Dec. 28, 2013
By Matt Winkeljohn
For Will Jackson, Georgia Tech’s appearance in the Music City Bowl will be not only a farewell to his college football career but a homecoming as well. He and fellow offensive linemate Shaq Mason are Tennesseans after all.
So, long before the Yellow Jackets traveled to Nashville, they went to work. There were tickets to acquire. Family and friends would have to be accommodated. Each player would be given six tickets to Monday’s game, and that just would not do, oh no.
“As soon as I learned where we were playing, I had a good strategy,” said Jackson, a graduate student from Knoxville. “I got on my cell phone, and started texting injured guys I knew wouldn’t be playing; guys like [safety] Jamal Golden and [snapper] Sean Tobin.
“And I went for guys from far away, like [A-back] Austin McClellan from [Wildwood] Florida. I was pretty proud of that. Shaq has a lot of people coming down. We had to battle.”
They both won. Jackson and Mason are convinced, more or less, that they have taken care of everybody important. You might not believe the numbers.
“I have 115 [tickets] on will call, and that’s not including the people that went ahead and bought tickets already,” said Mason, who is from Columbia, Tenn. “It might be more. Most of the [teammates] were just like, ‘Hey man, we know we’re going to your home, so you got my tickets.’ I think Will and I probably got the majority.”
Jackson, who in mere days will begin to, “chase the NFL dream,” said, “Oh my gosh. I’ll probably have between 40 and 50 [family and friends].
“I’ve probably had as many as 15 come to a game in Atlanta, but in terms of sheer numbers this is by far the biggest. I’ve had to fight a little harder for tickets because demand is so great.”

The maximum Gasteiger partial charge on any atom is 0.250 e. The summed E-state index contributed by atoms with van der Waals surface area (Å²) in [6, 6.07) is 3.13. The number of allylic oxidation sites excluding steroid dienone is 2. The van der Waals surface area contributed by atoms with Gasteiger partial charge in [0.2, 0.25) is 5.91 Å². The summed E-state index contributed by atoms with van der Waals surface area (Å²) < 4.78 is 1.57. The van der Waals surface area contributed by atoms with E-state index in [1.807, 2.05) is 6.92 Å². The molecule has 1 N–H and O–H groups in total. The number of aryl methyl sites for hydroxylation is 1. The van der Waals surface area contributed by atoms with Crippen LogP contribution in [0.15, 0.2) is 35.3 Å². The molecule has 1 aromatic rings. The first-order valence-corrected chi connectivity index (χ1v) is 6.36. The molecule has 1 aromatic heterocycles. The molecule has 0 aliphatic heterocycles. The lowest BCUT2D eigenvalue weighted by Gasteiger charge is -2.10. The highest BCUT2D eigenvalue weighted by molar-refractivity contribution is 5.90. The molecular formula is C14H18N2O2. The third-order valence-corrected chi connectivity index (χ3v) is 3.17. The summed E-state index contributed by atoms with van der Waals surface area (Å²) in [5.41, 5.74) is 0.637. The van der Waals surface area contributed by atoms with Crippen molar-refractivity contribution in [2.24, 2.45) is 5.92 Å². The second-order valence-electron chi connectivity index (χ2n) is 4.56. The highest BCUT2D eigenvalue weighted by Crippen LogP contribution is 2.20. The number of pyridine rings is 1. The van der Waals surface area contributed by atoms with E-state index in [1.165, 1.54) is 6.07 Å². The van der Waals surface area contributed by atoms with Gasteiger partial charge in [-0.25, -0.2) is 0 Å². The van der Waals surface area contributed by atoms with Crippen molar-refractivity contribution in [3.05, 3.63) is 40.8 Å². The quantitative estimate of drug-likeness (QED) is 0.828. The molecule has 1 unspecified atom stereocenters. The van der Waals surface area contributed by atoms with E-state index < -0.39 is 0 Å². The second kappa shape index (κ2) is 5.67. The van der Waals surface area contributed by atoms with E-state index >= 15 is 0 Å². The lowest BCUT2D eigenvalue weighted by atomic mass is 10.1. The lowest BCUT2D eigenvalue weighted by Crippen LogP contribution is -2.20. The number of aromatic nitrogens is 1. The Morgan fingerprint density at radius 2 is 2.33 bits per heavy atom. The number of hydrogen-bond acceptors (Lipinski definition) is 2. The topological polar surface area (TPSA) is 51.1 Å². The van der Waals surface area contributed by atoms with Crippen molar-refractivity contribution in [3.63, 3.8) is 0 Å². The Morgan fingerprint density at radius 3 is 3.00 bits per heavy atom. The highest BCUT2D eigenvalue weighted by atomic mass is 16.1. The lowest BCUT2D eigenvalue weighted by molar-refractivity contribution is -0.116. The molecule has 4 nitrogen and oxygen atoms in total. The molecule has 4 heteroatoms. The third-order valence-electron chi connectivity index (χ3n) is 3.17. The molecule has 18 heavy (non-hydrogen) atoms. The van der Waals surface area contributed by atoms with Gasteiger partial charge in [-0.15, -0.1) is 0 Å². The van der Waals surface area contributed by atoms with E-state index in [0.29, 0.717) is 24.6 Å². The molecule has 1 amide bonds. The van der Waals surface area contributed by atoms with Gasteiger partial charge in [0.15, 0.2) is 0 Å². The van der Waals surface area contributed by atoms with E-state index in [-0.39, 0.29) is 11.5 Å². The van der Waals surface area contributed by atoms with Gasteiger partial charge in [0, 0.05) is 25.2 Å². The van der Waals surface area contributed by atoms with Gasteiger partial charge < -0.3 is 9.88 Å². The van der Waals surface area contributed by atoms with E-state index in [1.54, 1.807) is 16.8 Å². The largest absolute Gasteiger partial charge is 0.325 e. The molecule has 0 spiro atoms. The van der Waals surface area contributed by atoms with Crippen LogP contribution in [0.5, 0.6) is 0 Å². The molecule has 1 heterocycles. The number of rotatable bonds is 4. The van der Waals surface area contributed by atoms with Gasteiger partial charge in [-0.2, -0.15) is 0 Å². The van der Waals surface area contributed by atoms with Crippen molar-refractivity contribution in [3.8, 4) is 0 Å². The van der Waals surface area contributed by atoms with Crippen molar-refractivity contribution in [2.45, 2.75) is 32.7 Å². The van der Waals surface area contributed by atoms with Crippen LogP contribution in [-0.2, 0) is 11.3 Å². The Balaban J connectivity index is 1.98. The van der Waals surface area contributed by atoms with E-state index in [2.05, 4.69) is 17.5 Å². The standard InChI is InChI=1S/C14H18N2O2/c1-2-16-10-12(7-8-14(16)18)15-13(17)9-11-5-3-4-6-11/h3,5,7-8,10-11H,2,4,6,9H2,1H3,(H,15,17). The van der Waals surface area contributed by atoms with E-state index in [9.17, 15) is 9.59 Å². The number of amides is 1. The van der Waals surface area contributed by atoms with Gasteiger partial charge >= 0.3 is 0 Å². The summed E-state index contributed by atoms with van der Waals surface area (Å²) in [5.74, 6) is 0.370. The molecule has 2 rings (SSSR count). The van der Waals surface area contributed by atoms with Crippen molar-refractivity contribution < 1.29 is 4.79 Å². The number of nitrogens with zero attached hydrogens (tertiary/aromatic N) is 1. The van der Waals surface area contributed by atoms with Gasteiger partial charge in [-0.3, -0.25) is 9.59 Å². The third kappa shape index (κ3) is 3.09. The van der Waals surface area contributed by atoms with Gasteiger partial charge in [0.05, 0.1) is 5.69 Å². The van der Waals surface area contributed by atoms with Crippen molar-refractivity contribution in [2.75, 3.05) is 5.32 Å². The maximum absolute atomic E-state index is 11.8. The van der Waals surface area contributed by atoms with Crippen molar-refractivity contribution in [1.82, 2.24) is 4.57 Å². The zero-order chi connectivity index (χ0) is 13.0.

Playing in a bowl game is special enough, yet this game is all the more unique for more reasons for Mason and Jackson.
Mason will play against his cousin, although he is not likely to be on the field at the same time as Ole Miss running back Octavious Mathers (No. 5).
“He grew up in Columbia as well, but he moved away as we got into seventh grade to Murfreesboro,” Shaq explained. “We grew up on the same teams and all that. We have texted pretty much every day.”
For Jackson, the Music City Bowl will mean more than other games he’s played for Tech.
“It absolutely does,” he said. “I think it’s special to me because obviously I started my career in Tennessee, and my last game will be here, in the stadium where I grew up watching the Titans play on Sundays.”
This is the last chance for Jackson to take a leadership role, and he’s taking seriously that opportunity to help the Jackets to win consecutive bowl games after last year’s 21-7 win over Southern Cal in the Sun Bowl.
“If anything, it might be a challenge for younger guys who haven’t gone through this before. Older guys who have been through the bowl grind, we know the routine,” he said.
“We know how business goes. It’s more important for younger guys to stay focused. The veterans make sure younger guys are staying on top of things.”
Having already been in MBA classes after graduating last spring with a degree in Business Administration, Jackson will also take classes this spring. Simultaneously, he will train in metro Atlanta with the goal of landing a tryout with an NFL team. Or two. Or three. He does not expect to be drafted.
“Hopefully, a team will take a chance on me and invite me to their camp,” he said. “I do anticipate training with people who specialize in pre-combine training.”
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